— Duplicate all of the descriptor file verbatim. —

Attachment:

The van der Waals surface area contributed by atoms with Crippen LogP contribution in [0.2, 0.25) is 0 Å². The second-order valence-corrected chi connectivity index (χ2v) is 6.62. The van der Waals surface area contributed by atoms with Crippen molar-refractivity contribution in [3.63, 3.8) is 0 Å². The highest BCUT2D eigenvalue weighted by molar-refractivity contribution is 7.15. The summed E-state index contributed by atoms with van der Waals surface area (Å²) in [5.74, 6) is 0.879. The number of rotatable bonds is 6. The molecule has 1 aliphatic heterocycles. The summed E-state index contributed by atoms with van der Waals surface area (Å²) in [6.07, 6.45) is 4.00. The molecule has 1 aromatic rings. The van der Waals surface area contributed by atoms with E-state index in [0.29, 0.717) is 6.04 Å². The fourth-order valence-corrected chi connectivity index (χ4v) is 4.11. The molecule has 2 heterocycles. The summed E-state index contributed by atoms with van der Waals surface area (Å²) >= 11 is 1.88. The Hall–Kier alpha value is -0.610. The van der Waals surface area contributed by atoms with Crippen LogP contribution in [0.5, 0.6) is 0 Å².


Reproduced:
The van der Waals surface area contributed by atoms with Crippen LogP contribution in [0.2, 0.25) is 0 Å². The second-order valence-corrected chi connectivity index (χ2v) is 6.62. The van der Waals surface area contributed by atoms with Crippen molar-refractivity contribution in [3.63, 3.8) is 0 Å². The highest BCUT2D eigenvalue weighted by molar-refractivity contribution is 7.15. The summed E-state index contributed by atoms with van der Waals surface area (Å²) in [5.74, 6) is 0.879. The number of rotatable bonds is 6. The molecule has 1 aliphatic heterocycles. The summed E-state index contributed by atoms with van der Waals surface area (Å²) in [6.07, 6.45) is 4.00. The molecule has 1 aromatic rings. The van der Waals surface area contributed by atoms with E-state index in [0.29, 0.717) is 6.04 Å². The fourth-order valence-corrected chi connectivity index (χ4v) is 4.11. The molecule has 2 heterocycles. The summed E-state index contributed by atoms with van der Waals surface area (Å²) >= 11 is 1.88. The Hall–Kier alpha value is -0.610. The van der Waals surface area contributed by atoms with Crippen LogP contribution in [0.5, 0.6) is 0 Å².